The move can be viewed as an absolute PR calculation.  Of course, when there’s subtext, it’s worthwhile to analyze what that is.  In this case, Craigslist CEO Jim Buckmaster has posted several entries on the official site blog that make the company come across as rather angry.  On the blog, Buckmaster takes shots at CNN, competitor adult personals sites, eBay (which owns part of Craigslist, oddly enough), human rights advocates, and various state attorneys general, amongst others.

CNN in particular gets quite a bit of heat, given its recent ambush interview of the site’s founder, Craig Newmark.  Of course, as a network that once paused for breaking news to report the incredibly pressing story “horse stuck in mud” and other hard-hitting content, Newmark shouldn’t lose too much sleep over CNN’s antics.

Still, tirades rarely go over well as a PR strategy, as the objective observer often assumes that passion, not reason, guides the aggrieved party’s messaging.  The same perspective certainly applies to Craigslist.  Even though countless advocates and communications experts agree that the site certainly has 1st Amendment protections for its content and a DMCA shield, simply applying the “censor” sticker without a call for action is, at best, a curious PR tactic.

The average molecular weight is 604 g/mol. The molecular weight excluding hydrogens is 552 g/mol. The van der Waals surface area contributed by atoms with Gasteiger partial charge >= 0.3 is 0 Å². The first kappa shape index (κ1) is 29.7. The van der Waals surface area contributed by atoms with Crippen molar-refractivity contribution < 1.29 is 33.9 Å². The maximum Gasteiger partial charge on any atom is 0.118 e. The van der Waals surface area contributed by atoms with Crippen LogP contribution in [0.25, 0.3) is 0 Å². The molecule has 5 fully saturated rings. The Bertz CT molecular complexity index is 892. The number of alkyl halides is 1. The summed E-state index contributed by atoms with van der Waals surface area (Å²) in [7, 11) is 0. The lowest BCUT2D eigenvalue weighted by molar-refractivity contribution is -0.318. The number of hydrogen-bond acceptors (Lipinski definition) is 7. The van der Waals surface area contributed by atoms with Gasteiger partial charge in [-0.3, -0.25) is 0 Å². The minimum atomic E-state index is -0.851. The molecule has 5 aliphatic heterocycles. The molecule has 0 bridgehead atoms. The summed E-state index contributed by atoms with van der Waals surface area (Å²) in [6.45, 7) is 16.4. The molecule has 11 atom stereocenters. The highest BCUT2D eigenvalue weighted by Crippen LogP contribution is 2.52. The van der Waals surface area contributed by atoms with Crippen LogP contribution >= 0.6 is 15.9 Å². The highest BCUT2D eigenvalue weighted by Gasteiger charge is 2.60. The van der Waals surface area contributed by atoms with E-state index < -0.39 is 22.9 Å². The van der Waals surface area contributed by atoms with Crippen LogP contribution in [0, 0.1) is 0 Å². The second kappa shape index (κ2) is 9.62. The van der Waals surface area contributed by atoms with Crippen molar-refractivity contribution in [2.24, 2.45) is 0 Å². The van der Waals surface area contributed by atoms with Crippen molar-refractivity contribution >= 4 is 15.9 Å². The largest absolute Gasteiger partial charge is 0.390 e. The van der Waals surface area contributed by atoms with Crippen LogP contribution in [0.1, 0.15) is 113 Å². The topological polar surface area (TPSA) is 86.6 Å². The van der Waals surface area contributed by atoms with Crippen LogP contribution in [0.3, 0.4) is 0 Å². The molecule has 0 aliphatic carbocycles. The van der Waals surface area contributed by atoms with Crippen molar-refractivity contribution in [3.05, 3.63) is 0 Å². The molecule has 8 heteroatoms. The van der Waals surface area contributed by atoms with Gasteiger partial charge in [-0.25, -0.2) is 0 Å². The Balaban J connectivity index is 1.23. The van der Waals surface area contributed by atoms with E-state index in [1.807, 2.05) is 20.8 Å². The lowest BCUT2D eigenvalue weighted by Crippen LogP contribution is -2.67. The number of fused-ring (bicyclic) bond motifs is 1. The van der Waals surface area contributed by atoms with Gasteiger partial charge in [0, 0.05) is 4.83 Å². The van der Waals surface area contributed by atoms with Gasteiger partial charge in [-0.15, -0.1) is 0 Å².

If Craigslist simply wanted people to talk about the issue, then fine, mission accomplished.  But, if the site wants to mobilize the masses who peruse its 50 million new monthly ads and call out perceived hypocrites in the law enforcement and advocacy communities, it needs a more focused PR strategy with carefully articulated points (not random blog posts) and demands consistent with its goals of freedom and transparency in communication.

We’ve seen the launch point, now let’s see the follow through…

An Open Letter to Diaspora, the Potential Facebook Killer

July 21st, 2010

Dear Diaspora,

Congratulations on your nascent social network’s progress so far!  Building a new media brand is extremely difficult, but with a catchy name, clean aesthetic, and riding the privacy bandwagon, you’re off to a good start.